A situation in which several entities (e.g. processes) wait in a circular fashion for each other. Each entity waits for a resource held by another entity which will never be freed because that entity again waits for a resource held by yet another entity until the loop is closed. Instead for waiting on resources the entities could also wait for actions of another entity. You can imagine it as 4 cars reaching at the same time an intersection with a "give way to right"-rule.

More technically there are four preconditions for a deadlock to occur:

  1. Mutual Exclusion: Each resource can only be used by one entity. (More generally: by a fixed number of entities. If a resource can be used by e.g. three entities at the same time, it can still be modeled with mutual exclusion by splitting it up into three resources .)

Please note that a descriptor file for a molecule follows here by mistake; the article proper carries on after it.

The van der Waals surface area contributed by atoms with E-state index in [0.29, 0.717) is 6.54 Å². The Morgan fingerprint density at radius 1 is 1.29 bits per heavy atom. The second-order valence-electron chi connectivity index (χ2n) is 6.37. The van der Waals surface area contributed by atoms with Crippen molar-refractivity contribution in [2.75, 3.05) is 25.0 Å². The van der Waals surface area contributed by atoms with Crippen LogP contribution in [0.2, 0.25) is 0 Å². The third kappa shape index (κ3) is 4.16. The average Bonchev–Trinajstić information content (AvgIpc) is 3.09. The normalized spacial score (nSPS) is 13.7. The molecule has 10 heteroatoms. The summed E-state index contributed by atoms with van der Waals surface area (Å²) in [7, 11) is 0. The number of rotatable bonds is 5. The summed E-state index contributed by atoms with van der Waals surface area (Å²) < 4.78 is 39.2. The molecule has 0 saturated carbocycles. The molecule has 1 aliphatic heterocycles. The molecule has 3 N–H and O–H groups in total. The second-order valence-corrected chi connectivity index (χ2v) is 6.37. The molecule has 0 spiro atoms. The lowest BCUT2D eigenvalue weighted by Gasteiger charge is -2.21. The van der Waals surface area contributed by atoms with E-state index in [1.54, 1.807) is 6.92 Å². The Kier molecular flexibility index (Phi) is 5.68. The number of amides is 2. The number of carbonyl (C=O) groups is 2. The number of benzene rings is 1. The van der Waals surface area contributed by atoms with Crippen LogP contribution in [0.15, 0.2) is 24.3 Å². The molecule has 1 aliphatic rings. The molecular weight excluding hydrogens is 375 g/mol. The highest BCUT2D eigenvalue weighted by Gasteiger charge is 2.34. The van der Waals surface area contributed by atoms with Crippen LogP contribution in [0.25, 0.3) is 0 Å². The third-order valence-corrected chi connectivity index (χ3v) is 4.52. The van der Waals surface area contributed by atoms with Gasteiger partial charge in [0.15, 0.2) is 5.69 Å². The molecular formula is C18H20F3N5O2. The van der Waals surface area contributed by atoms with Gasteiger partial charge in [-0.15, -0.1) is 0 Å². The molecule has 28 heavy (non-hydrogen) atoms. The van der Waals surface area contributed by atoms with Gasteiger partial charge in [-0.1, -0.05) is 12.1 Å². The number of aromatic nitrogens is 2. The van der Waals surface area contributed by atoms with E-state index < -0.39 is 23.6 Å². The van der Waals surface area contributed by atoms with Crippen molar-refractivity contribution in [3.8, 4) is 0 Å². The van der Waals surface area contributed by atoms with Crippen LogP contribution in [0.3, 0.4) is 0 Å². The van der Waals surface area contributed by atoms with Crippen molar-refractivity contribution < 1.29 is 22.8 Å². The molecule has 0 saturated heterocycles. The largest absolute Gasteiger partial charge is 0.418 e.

2. Wait and Hold: Entities which wait for a resource hold on to the resources they have already allocated.

  3. No preemption: None of the allocated resources can be withdrawn from an entity by another.

  4. Circular wait: The waiting graph forms a circle.

There are three things one can do against deadlocks: First, design your system so that at least one of the above preconditions does not hold. This is called deadlock prevention. If no deadlock prevention is there but the resource allocation algorithm uses a strategy to hand out resources that always keeps the system in a deadlock-safe state, it is called deadlock avoidance. The algorithm every computer scientist has to learn is Dijkstra's Banker's Algorithm. If neither of the two is there but the system is monitoring its entities and e.g. kills one of those in a deadlock circle, it is called deadlock detection (and resolution). Each of these solutions becomes more difficult in a distributed system.